Document Type

Thesis

Date of Award

5-31-1989

Degree Name

Master of Science in Biomedical Engineering - (M.S.)

Department

Biomedical Engineering Committee

First Advisor

Mark Zimmerman

Second Advisor

Clarence W. Mayott

Third Advisor

J. Russell Parsons

Fourth Advisor

David S. Kristol

Abstract

Two polysulfone composites were evaluated to determine their use as structural implants in orthopaedic surgery. The first composite, carbon fiber reinforced polysulfone (C/PS), was evaluated for environmental degradation in an in vivo and in vitro study. The C/PS composites were implanted subcutaneously in the abdomen of rabbits for the in vivo study and immersed in saline solution at 32° C for the in vitro study. The second composite, hydroxylapatite coated polysulfone (HA/PS), was evaluated for bone ingrowth in an in vivo study, and for attachment strength between the HA and the PS in an in vitro study. Also, two surface types were evaluated to determine which would yield optimal bone attachment. The first surface was a roughened surface that was created by imbedding HA particles in a PS rod. The second surface was a smooth surface where HA particles were imbedded in the PS rod, however, the surface of the composite was machined smooth. The implants were implanted transcortically in the femurs of rabbits for the in vivo study. Twelve rabbits were used, 4 for each of three time periods, 4, 12, and 26 weeks. For the in vitro HA/PS study the implants were potted in polymethylmethacrylate.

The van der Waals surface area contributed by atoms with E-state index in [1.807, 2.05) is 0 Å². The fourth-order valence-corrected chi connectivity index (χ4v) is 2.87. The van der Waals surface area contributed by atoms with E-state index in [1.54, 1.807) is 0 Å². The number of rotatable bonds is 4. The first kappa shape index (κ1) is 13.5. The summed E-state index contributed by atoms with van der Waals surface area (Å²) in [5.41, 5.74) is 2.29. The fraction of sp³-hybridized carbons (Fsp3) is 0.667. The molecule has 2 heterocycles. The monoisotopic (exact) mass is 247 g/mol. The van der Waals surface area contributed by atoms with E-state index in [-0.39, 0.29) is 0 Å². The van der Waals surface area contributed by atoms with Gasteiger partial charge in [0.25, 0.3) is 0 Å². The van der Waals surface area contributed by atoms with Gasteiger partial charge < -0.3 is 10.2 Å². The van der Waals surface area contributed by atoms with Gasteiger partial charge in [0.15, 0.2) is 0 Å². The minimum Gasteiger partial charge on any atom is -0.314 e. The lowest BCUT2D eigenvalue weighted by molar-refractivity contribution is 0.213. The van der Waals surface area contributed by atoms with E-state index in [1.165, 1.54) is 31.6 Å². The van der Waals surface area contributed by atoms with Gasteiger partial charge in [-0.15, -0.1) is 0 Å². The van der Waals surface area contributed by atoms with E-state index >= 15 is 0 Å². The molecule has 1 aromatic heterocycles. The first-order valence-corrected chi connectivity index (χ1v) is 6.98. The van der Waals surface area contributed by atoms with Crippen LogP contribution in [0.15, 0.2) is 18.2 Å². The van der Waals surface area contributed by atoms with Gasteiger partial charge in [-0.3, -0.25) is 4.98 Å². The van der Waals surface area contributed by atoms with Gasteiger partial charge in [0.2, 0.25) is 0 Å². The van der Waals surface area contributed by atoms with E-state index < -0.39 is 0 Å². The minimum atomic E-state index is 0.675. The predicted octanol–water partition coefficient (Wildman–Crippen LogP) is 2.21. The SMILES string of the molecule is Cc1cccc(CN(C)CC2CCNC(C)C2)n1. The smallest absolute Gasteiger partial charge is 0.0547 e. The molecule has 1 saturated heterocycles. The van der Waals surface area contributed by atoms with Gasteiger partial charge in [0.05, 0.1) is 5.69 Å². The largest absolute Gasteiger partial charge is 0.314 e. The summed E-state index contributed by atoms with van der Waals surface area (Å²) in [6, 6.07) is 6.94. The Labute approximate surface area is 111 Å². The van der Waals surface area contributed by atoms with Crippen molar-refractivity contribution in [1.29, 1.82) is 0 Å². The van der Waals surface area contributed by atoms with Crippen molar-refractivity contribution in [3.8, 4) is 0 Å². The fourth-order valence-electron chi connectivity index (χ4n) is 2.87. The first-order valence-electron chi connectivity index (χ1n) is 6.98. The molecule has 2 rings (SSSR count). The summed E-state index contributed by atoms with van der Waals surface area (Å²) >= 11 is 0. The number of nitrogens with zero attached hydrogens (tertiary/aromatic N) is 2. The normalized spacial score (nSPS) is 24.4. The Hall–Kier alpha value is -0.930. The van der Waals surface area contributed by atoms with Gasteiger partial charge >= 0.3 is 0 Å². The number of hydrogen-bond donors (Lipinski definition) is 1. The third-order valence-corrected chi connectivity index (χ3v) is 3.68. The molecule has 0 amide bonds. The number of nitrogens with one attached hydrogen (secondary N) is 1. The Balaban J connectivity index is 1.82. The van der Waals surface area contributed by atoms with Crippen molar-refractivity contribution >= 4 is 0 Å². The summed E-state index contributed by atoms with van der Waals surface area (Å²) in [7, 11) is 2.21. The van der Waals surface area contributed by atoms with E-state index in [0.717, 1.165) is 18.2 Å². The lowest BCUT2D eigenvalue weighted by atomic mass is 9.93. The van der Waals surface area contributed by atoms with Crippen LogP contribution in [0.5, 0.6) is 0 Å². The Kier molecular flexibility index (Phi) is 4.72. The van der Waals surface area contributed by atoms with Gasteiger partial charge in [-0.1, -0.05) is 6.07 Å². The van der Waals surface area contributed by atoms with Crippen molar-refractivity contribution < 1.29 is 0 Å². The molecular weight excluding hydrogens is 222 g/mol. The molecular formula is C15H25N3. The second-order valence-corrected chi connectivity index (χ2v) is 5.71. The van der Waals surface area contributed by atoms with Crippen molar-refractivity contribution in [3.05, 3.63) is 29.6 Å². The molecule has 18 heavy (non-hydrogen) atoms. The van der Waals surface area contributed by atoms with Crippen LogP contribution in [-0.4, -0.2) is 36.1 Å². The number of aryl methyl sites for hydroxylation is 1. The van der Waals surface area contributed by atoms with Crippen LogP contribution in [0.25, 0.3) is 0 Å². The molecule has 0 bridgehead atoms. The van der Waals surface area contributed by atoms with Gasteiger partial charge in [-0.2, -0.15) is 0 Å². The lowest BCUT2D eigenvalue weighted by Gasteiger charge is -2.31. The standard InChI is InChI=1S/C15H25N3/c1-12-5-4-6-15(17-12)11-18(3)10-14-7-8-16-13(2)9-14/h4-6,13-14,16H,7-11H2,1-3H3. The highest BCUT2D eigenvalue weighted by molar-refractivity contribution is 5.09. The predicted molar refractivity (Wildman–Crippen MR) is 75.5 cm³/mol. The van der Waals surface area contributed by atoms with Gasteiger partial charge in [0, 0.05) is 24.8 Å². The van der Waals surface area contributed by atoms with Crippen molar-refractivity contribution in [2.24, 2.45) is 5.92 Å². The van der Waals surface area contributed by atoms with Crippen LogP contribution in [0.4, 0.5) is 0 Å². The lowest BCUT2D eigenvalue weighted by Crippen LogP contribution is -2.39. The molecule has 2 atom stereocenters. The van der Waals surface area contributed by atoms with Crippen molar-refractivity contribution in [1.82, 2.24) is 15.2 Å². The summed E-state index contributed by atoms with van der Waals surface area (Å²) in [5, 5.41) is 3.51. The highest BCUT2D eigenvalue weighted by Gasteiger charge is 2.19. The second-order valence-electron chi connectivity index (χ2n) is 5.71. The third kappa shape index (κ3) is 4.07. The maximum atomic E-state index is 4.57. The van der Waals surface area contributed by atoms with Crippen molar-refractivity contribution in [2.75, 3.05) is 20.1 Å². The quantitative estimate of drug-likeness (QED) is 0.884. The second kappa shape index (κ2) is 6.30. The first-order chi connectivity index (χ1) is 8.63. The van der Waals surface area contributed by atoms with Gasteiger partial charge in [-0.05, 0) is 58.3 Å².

Share

COinS